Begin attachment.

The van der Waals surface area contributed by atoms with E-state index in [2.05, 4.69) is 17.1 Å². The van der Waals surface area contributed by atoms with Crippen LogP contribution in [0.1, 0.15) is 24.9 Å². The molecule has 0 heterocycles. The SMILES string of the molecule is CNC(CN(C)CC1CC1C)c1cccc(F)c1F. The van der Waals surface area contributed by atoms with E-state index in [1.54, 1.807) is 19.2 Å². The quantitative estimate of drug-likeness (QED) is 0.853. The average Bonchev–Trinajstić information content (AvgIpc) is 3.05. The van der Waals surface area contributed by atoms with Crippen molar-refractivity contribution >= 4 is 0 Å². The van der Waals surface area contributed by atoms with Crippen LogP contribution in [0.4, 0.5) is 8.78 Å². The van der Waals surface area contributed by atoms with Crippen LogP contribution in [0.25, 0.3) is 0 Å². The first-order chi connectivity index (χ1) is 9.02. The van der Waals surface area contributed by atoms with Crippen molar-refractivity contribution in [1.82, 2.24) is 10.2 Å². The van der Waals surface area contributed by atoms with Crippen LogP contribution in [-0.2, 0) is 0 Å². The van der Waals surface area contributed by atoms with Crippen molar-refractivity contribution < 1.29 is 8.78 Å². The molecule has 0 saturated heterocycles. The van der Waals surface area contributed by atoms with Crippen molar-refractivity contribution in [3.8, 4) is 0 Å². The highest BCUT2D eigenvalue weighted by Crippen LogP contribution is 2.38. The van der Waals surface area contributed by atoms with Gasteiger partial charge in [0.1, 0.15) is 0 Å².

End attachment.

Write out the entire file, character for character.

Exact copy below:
The van der Waals surface area contributed by atoms with E-state index in [2.05, 4.69) is 17.1 Å². The van der Waals surface area contributed by atoms with Crippen LogP contribution in [0.1, 0.15) is 24.9 Å². The molecule has 0 heterocycles. The SMILES string of the molecule is CNC(CN(C)CC1CC1C)c1cccc(F)c1F. The van der Waals surface area contributed by atoms with E-state index in [1.54, 1.807) is 19.2 Å². The quantitative estimate of drug-likeness (QED) is 0.853. The average Bonchev–Trinajstić information content (AvgIpc) is 3.05. The van der Waals surface area contributed by atoms with Crippen molar-refractivity contribution >= 4 is 0 Å². The van der Waals surface area contributed by atoms with Crippen LogP contribution in [0.4, 0.5) is 8.78 Å². The van der Waals surface area contributed by atoms with Crippen LogP contribution in [0.25, 0.3) is 0 Å². The first-order chi connectivity index (χ1) is 9.02. The van der Waals surface area contributed by atoms with Crippen molar-refractivity contribution in [1.82, 2.24) is 10.2 Å². The van der Waals surface area contributed by atoms with Crippen LogP contribution in [-0.2, 0) is 0 Å². The van der Waals surface area contributed by atoms with Crippen molar-refractivity contribution < 1.29 is 8.78 Å². The molecule has 0 saturated heterocycles. The van der Waals surface area contributed by atoms with Crippen molar-refractivity contribution in [3.8, 4) is 0 Å². The highest BCUT2D eigenvalue weighted by Crippen LogP contribution is 2.38. The van der Waals surface area contributed by atoms with Gasteiger partial charge in [0.1, 0.15) is 0 Å².